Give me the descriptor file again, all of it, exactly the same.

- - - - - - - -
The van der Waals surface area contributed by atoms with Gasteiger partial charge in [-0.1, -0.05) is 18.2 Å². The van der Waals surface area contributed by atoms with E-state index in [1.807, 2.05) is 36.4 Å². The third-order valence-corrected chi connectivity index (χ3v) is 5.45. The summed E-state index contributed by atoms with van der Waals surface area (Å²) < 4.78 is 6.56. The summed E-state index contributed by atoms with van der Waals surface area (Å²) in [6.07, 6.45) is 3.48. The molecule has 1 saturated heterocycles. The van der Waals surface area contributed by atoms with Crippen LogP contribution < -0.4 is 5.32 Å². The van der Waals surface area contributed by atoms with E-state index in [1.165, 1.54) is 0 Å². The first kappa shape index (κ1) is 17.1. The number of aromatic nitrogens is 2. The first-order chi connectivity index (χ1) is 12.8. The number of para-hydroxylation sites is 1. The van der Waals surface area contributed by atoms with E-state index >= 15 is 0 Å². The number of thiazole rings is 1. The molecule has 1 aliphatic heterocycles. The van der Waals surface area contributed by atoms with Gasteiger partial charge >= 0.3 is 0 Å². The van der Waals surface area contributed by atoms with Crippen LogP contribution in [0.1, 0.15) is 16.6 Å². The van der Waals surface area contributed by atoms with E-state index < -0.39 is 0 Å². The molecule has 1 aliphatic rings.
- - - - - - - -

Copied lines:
The van der Waals surface area contributed by atoms with Gasteiger partial charge in [-0.1, -0.05) is 18.2 Å². The van der Waals surface area contributed by atoms with E-state index in [1.807, 2.05) is 36.4 Å². The third-order valence-corrected chi connectivity index (χ3v) is 5.45. The summed E-state index contributed by atoms with van der Waals surface area (Å²) < 4.78 is 6.56. The summed E-state index contributed by atoms with van der Waals surface area (Å²) in [6.07, 6.45) is 3.48. The molecule has 1 saturated heterocycles. The van der Waals surface area contributed by atoms with Crippen LogP contribution < -0.4 is 5.32 Å². The van der Waals surface area contributed by atoms with E-state index in [1.165, 1.54) is 0 Å². The first kappa shape index (κ1) is 17.1. The number of aromatic nitrogens is 2. The first-order chi connectivity index (χ1) is 12.8. The number of para-hydroxylation sites is 1. The van der Waals surface area contributed by atoms with E-state index >= 15 is 0 Å². The number of thiazole rings is 1. The molecule has 1 aliphatic heterocycles. The van der Waals surface area contributed by atoms with Gasteiger partial charge >= 0.3 is 0 Å². The van der Waals surface area contributed by atoms with Crippen LogP contribution in [0.1, 0.15) is 16.6 Å². The van der Waals surface area contributed by atoms with E-state index < -0.39 is 0 Å². The molecule has 1 aliphatic rings.